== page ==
Opinion | How much do classic novels actually have to say?

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By Leah Mensch, Opinions Editor

I absolutely could have gone my entire life without ever reading “Moby-Dick,” but unfortunately, I have read it. Twice. I’ve had to read it twice. 

I can trace it as far back as middle school — the teachers’ desire to aggressively push classic literature on students as much as possible. And it makes sense, in some ways. There are perks to being well read — a more robust vocabulary, mental stimulation, concentration and understanding of literary references in the world. But at the same time, being well read doesn’t necessarily mean reading classics solely for the sake of reading classics. Especially when many of the mainstream classic novels have unaddressed racist and misogynistic undertones.

This isn’t to say that these classic novels serve no purpose in curriculum or in the literary world — classics are, in many ways, vital to a well-rounded education in literature. But so are pieces of contemporary literature and books from centuries ago that haven’t been coined classics. There’s a fine art to incorporating the classics. So yes, there’s room for classic novels. But right now, there’s too much room for classic novels. 

Classics challenge our reading, thinking and comprehension skills in different ways than contemporary literature does — the language and syntax are different than they are today, and, thus, we have to process the text differently. This is why they aren’t always the most exciting or engaging texts to read, but it’s also why they have an important place.

There are also many modern sayings that come from classics — like “Big brother is watching,” from George Orwell’s “1984,” “Tomorrow is another day,” from Margaret Mitchell’s “Gone With the Wind” and “Hey Boo,” which originally comes from “To Kill a Mockingbird.” It’s worth something to be well versed in texts that have made an impact on the construct of modern day language. But at the same time, when classic novels are put on syllabi or inserted into high school curriculum, said novels should be selected with care — not just selected because it’s “what everyone in the field reads” — which yes, has been said to me before.

The conversation often leaves me thinking about Joseph Conrad’s “Heart of Darkness,” which is a novel that seemingly everyone in the literary world has read, though none of us can figure out why we had to. The book, which was written by a privileged white guy, is a story about imperialism, colonialism and what happens when “civilized” people leave society. It often feels racially charged, and the story is told through the lense of white British men paddling down a river. Nobody can actually agree on what the plot is, and the Nigerian novelist Chinua Achebe famously deplored the text as racist.

Many modern day literary scholars agree with Achebe. Achebe’s classic, “Things Fall Apart,” is also a novel that critically tackles the topics of colonialism and imperialism, but in a much more assertive way. This novel seems to be less commonly taught than “Heart of Darkness,” but it’s the better option.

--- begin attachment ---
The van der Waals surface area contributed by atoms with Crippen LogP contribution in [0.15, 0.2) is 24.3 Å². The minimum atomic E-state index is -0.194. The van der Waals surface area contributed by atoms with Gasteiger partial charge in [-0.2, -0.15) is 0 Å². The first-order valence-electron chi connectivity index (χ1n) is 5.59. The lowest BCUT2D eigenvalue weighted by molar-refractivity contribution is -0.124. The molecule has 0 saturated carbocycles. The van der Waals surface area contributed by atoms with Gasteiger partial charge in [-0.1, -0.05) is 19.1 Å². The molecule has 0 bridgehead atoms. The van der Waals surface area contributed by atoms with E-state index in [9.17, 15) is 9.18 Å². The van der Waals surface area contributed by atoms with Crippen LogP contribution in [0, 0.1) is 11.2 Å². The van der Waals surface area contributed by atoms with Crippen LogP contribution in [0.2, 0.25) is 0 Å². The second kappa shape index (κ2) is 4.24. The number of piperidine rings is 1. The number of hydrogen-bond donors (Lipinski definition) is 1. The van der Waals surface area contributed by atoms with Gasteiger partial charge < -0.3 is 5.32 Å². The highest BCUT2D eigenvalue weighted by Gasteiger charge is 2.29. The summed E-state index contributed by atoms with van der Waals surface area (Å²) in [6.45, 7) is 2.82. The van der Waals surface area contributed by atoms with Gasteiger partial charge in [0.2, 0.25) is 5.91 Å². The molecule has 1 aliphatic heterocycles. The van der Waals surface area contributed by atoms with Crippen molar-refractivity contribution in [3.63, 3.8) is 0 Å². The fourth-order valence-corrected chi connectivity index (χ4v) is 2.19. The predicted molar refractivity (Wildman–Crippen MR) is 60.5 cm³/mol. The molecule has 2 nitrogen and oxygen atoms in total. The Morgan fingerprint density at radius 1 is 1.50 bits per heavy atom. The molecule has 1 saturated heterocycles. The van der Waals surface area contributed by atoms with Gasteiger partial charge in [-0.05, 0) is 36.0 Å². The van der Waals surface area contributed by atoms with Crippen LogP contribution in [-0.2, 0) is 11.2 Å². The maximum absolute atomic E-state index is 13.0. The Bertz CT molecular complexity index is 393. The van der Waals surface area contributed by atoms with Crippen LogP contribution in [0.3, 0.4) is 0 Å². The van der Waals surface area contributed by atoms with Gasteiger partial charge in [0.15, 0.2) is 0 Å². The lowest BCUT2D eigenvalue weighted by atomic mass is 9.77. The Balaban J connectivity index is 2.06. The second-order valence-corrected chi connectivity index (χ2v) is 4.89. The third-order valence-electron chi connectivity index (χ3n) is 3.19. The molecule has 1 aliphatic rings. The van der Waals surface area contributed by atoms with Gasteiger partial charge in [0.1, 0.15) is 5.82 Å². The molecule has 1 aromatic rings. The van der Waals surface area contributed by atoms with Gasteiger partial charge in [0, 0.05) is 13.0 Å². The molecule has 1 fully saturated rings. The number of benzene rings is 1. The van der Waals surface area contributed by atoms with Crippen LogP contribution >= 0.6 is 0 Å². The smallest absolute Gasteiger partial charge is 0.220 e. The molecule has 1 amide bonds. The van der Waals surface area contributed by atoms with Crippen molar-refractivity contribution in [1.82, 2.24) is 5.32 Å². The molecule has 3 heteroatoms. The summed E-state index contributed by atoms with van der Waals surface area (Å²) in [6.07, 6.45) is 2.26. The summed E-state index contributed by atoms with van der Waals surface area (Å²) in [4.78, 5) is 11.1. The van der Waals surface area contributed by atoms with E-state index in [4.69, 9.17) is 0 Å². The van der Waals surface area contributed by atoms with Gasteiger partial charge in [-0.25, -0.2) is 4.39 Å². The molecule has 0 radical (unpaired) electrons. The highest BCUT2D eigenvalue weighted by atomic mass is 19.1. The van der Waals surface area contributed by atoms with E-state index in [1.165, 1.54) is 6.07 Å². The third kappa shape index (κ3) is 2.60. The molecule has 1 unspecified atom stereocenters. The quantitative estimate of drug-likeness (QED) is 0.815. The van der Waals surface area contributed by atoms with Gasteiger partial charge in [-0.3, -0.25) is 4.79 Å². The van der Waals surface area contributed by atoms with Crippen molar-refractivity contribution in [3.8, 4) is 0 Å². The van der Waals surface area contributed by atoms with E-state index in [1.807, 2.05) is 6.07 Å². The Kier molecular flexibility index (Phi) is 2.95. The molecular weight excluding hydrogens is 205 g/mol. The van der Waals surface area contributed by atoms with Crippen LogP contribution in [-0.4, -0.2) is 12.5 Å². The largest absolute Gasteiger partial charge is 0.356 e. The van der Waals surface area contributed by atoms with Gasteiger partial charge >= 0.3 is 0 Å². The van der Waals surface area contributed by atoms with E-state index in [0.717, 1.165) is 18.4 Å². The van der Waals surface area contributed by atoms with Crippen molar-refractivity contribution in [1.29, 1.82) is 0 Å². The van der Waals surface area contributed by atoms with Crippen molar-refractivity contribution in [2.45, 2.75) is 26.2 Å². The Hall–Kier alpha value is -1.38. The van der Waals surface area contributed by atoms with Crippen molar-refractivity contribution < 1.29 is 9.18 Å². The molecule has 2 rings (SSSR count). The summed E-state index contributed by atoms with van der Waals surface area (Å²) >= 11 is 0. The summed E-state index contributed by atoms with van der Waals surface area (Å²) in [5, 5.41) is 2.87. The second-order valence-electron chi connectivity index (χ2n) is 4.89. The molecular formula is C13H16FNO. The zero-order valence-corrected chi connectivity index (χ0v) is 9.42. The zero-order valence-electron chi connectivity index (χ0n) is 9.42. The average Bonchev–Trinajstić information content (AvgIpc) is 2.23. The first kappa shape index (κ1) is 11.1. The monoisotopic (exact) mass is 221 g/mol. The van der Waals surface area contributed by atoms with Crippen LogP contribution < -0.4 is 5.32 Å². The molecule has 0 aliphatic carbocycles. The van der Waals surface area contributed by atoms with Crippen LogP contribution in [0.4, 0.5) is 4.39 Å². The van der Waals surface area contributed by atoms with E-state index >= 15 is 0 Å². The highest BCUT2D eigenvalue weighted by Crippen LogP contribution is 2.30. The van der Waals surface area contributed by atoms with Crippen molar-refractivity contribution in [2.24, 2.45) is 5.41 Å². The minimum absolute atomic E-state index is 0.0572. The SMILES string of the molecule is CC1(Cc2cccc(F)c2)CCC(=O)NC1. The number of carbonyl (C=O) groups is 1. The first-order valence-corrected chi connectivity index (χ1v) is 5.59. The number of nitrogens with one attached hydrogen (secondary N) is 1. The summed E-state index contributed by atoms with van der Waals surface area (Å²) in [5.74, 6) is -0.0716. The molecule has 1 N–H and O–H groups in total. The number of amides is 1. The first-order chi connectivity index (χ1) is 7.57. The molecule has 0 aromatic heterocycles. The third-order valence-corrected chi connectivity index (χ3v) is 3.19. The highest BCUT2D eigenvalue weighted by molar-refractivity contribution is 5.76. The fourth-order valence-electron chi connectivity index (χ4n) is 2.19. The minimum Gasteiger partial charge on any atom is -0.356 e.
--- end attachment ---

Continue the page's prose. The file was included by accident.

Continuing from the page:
I often think of the ethical implications of teaching texts that have racist, misogynistic and patronizing undertones. Some of them are important, but I think we need to ask ourselves a few critical questions before choosing certain texts, like — can another text be taught to make the same point? Are there other texts that tackle the issue more ethically? And, how many works of a certain author who has an aggressive reputation — like Ernest Hemingway — need to be part of the curriculum or reading list? 

I don’t have an answer to these questions. But if we decide to teach texts with problematic themes, then the themes need to be addressed and discussed, rather than dismissed as something that was “typical for the time period” — even if they were. I’m thinking specifically of the anti-Semetic undertones in Shakespeare’s “Merchant of Venice,” Hemingway’s misogyny and the blatant racism in beloved books like “Gone With the Wind.”

And as far as contemporary literature goes, there seems to be a notion that it doesn’t offer as much wisdom and has less value and, therefore, we can’t learn as much from it. I’ve found this to be most untrue. Pitt’s writing program requires a course in contemporary literature for graduation — which is to say, it is in fact important. After all, we tend to learn best from things that we can connect to, and contemporary literature is often the most relatable. And though it hasn’t had the time to become a classic, the structure and syntax holds its own. It’s different from classic work, but it’s not less valuable.

My favorite literature classes that I’ve taken as a student have combined everything — from memoir to fiction, from ancient epics and classics to contemporary essays and nonfiction — when it’s all there, I feel like I learn the most. For children, specialists often recommend exposure to a wide variety of styles and genres in literature in order to enable them to experience different ways of saying and writing about the world. It’s important for teenagers and college students to see everything offered as well. Not just contemporary writing and not just classic writing. 

So let’s take a step back from the classics. We think that they’re pushing us forward, when, really, they might be standing in our way. 

Leah writes primarily about books, writing and the spices of the world for The Pitt News. Write to her at [email protected]

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